Time::Object - Object Oriented time objects


    use Time::Object;

    my $t = localtime;
    print "Time is $t\n";
    print "Year is ", $t->year, "\n";


This module replaces the standard localtime and gmtime functions with implementations that return objects. It does so in a backwards compatible manner, so that using localtime/gmtime in the way documented in perlfunc will still return what you expect.

The module actually implements most of an interface described by Larry Wall on the perl5-porters mailing list here: http://www.xray.mpe.mpg.de/mailing-lists/perl5-porters/2000-01/msg00241.html


After importing this module, when you use localtime or gmtime in a scalar context, rather than getting an ordinary scalar string representing the date and time, you get a Time::Object object, whose stringification happens to produce the same effect as the localtime and gmtime functions. There is also a new() constructor provided, which is the same as localtime(), except when passed a Time::Object object, in which case it's a copy constructor. The following methods are available on the object:

    $t->sec               # also available as $t->second
    $t->min               # also available as $t->minute
    $t->mday              # also available as $t->day_of_month
    $t->mon               # based at 1
    $t->_mon              # based at 0
    $t->monname           # February
    $t->month             # same as $t->monname
    $t->year              # based at 0 (year 0 AD is, of course 1 BC).
    $t->_year             # year minus 1900
    $t->yr                # 2 digit year
    $t->wday              # based at 1 = Sunday
    $t->_wday             # based at 0 = Sunday
    $t->day_of_week       # based at 0 = Sunday
    $t->wdayname          # Tuesday
    $t->day               # same as wdayname
    $t->yday              # also available as $t->day_of_year
    $t->isdst             # also available as $t->daylight_savings
    $t->hms               # 01:23:45
    $t->ymd               # 2000/02/29
    $t->mdy               # 02/29/2000
    $t->dmy               # 29/02/2000
    $t->date              # Tue Feb 29 01:23:45 2000
    "$t"                  # same as $t->date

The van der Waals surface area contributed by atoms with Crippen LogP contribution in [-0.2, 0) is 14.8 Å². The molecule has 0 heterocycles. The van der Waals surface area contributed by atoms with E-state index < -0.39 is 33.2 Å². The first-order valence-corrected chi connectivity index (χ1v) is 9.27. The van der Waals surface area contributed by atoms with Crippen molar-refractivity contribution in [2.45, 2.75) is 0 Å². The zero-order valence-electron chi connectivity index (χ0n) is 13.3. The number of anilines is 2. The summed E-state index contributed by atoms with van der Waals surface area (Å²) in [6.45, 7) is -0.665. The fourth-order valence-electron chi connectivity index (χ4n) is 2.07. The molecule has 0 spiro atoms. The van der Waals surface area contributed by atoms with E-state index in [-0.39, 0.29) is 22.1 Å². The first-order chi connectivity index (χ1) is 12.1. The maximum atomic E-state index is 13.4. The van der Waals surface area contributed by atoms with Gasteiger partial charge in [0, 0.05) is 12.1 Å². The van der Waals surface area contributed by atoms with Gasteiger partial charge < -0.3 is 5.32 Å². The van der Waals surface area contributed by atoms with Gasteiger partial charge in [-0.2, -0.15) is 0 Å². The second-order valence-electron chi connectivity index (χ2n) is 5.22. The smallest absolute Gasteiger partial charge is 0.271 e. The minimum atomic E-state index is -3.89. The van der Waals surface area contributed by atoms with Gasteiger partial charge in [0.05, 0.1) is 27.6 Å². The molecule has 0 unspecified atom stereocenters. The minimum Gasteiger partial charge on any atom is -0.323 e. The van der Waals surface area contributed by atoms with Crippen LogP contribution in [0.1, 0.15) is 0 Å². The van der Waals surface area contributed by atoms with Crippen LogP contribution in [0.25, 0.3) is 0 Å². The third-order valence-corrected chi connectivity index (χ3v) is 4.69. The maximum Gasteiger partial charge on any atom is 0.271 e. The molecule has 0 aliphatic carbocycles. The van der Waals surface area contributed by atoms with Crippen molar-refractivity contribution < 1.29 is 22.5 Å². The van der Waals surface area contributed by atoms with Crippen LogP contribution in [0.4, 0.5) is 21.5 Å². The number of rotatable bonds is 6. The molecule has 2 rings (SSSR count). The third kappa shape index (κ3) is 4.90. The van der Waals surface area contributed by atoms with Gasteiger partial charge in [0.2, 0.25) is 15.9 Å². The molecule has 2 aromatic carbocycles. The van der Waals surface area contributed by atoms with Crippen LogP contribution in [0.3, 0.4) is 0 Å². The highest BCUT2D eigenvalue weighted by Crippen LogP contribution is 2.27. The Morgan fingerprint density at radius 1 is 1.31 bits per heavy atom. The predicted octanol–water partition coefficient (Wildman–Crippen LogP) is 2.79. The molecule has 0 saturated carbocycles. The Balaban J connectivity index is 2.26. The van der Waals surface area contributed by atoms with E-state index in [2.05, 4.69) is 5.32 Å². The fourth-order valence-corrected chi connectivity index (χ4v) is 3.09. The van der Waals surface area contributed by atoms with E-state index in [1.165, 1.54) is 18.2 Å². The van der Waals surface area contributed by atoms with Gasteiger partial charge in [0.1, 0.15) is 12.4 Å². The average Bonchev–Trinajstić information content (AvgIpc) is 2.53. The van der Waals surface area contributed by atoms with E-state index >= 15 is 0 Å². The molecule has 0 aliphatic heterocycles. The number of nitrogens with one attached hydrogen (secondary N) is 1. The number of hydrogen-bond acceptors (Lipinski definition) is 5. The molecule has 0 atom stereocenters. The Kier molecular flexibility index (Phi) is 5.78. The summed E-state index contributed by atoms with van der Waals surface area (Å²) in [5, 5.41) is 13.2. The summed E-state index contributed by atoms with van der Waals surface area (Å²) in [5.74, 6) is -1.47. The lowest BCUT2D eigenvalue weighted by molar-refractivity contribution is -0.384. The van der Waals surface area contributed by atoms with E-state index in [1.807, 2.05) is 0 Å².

$t->epoch             # seconds since the epoch
    $t->tzoffset          # timezone offset in a Time::Seconds object
    $t->strftime(FORMAT)  # same as POSIX::strftime (without POSIX.pm)

Date Calculations

It's possible to use simple addition and subtraction of objects:

    use Time::Seconds;

        my $seconds = $t1 - $t2;
        $t1 += ONE_DAY; # add 1 day (constant from Time::Seconds)

The following are valid ($t1 and $t2 are Time::Object objects):

        $t1 - $t2; # returns Time::Seconds object
        $t1 - 42; # returns Time::Object object
        $t1 + 533; # returns Time::Object object

However adding a Time::Object object to another Time::Object object will cause a runtime error.

Note that the first of the above returns a Time::Seconds object, so while examining the object will print the number of seconds (because of the overloading), you can also get the number of minutes, hours, days, weeks and years in that delta, using the Time::Seconds API.

Date Comparisons

Date comparisons are also possible, using the full suite of ``<'', ``>'', ``<='', ``>='', ``<=>'', ``=='' and ``!=''.

Global Overriding

Finally, it's possible to override localtime and gmtime everywhere, by including the 'overrideGlobally' tag in the import list:

        use Time::Object 'overrideGlobally';

I'm not too keen on this name yet - suggestions welcome...


Matt Sergeant, matt@sergeant.org


This module is free software, you may distribute it under the same terms as Perl.


The test harness leaves much to be desired. Patches welcome.